The practice of nickel-and-diming everything, charging fees for things that were once included and expected as part of the service–and the constant hectoring for upcharges–is annoying and, in many cases, borderline unethical. If a coach-level cruise is $439 and the concierge-level one is $2,159 per person, with a list of included services listed alongside each, there’s tremendous transparency allowing customers to make a rational decision up front.
But if the $439 rate is advertised as including everything but alcoholic beverages and then it turns out that there’s an upcharge for a decent steak or to eat in five out of the nine restaurants–oh, and it’s $6 if your kid wants a Coke and $3 for a towel and $6 to rent a chair for the day–then cost-conscious customers are basically trapped into either spending their vacation scrimping or being hijacked into spending far more than they’d been led to believe.
I’ve got no problem with a class system. But I want a system with class.
We know what a deeply class divided system looks like in the US. We had one in the Robber Baron days. We know what a deeply class divided system looks like in the rest of the world – India, Columbia, China, etc. The belief that the free market system ‘left to itself’ (not sure what that would even look like – anarchy?) will result in a fair and equitable system is contravened by reality a hundred times over. Yet the conservatives such as yourself, who are willing to tackle this head on, really have no vehicle to achieve your ends. All of the Republican party (and a good portion, although not all, of the Democratic), is so beholden to the upper class they see themselves as heroes rather than boot lickers. And any conservative politician that wants to deal with these issues by working with Democrats, at least in the Federal and most of the State systems, would have to become a Democrat because they would be completely ostracized by their party, its financial backers, and its Christian base, leading to a defeat at the next election.
It’s not a class system, it’s a pay-for-what-you-get system.
Back in the 90’s when the kids were of the age to enjoy it, we would use the “private guides” on trips to Disney World. Available through the concierge at the higher end Disney resorts, these guides would take a family through the back door of all the attractions, bypassing the (“one hour from this point”) serpentine lines. Not only did they get you right in, they would put you in the best seat on the ride.
They would also get you in to the theme restaurants at a moment’s notice, had a special spot for viewing the parades and would put the kids in as “cast members” in the shows, like the Indiana Jones attraction. Guides would expand on the regular tours through the studio and spend as much time as you wanted at any location. Each trip was thoroughly enjoyable and well worth every penny of additional cost.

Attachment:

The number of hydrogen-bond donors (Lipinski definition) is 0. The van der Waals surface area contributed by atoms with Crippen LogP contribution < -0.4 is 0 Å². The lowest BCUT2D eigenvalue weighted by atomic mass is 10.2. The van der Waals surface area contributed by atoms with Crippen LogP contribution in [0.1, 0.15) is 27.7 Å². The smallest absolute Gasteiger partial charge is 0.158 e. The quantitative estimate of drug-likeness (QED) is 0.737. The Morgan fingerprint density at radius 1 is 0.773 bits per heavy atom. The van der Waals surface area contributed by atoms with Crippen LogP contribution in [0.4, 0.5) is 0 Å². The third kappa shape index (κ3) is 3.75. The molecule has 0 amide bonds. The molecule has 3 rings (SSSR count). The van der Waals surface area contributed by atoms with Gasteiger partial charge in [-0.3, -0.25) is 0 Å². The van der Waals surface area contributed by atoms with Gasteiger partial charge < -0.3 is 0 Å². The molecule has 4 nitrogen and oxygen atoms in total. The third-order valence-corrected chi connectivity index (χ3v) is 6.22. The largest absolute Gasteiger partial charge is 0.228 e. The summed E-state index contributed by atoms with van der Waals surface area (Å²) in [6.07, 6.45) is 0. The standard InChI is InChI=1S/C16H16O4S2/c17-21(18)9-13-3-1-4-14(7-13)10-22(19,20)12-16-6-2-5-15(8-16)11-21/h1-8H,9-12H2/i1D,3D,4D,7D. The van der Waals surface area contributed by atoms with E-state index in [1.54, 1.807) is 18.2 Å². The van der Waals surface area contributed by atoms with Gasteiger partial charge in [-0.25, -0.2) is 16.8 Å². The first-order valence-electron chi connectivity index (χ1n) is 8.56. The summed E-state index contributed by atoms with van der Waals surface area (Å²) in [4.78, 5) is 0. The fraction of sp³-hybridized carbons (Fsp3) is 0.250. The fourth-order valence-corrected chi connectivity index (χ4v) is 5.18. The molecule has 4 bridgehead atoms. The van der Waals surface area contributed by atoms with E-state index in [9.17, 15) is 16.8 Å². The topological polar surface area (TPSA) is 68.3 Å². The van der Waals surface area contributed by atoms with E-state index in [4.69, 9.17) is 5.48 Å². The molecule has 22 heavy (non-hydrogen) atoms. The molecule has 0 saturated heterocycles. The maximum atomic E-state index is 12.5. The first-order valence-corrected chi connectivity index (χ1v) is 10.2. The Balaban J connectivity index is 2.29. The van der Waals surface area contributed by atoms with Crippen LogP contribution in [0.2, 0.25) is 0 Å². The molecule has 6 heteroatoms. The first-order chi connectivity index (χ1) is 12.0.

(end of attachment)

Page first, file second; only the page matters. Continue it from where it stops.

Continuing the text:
Anyone willing to spend the money was welcome to use the service. In a capitalist system, it is exactly how it should work.
Disney’s private guide service is more akin to the premium service levels on cruise ships, rather than the ships’ practice of charging all passengers extra for things that used to be included in the all-inclusive price.
Why begrudge someone his or her station in life? You’ll just wind up a bitter old fart alone and with an empty soul.
I don’t begrudge people at top a damn thing. If I had the money to pay for it on vacation, I’d pay premiums for better service, too. A few hundred or a thousand extra for a bigger room, a private butler, and a private pool are fine little premiums. But nickel-and-diming people is just annoying. I’m looking at YOU, airlines with your checked bag fees.
Drawing allusions from a “class system” based upon buying a level of service to a Marxist class system in the economic/political/social sphere is quite silly.
Well, I guess the social-democracy is truly dying. Not only are the entitlement programs revealed as unsustainable but even the egalitarian service has given way to the old class system. Didn’t even make it 100 years. A flash in the pan even in US history.
I see the benefit of the concierge system to attract more high paying customers but cruise ships aren’t like hotels where such service is in the open but generally unseen. On airlines the advantages are keep behind the curtain. Everyday, in every way, this will be in the basic package cruise customers’ faces. And look, to make it special, they are going to remind them of their station at every turn. Offering a better inclusive package is one thing but the basic cruise package with extra charges if you want a pillow is a bit turning the screw. It should be interesting to see if cruising for the non-well-to-do falls off and whether the margins on the concierge customers are high enough to keep the screws turning. Empty cabins on the steerage deck doesn’t really reduce the fixed costs necessary to keep the ship moving.
“More affluent customers are simply harder to satisfy. They’re used to more expensive restaurants, first class accommodations, and personal service. ”
I think its more about vanilla snobbery.
The “Premium” passengers would probably settle for getting to wear a button that says “I’m Special.”
Based on the article, it may be time to take a cruise.
As long as the door to steerage is well-bolted and a separate boarding area is provided so that one doesn’t need to step over and around the passengers who bring their spandex cruise wear onboard in a pillowcase, it might be fun.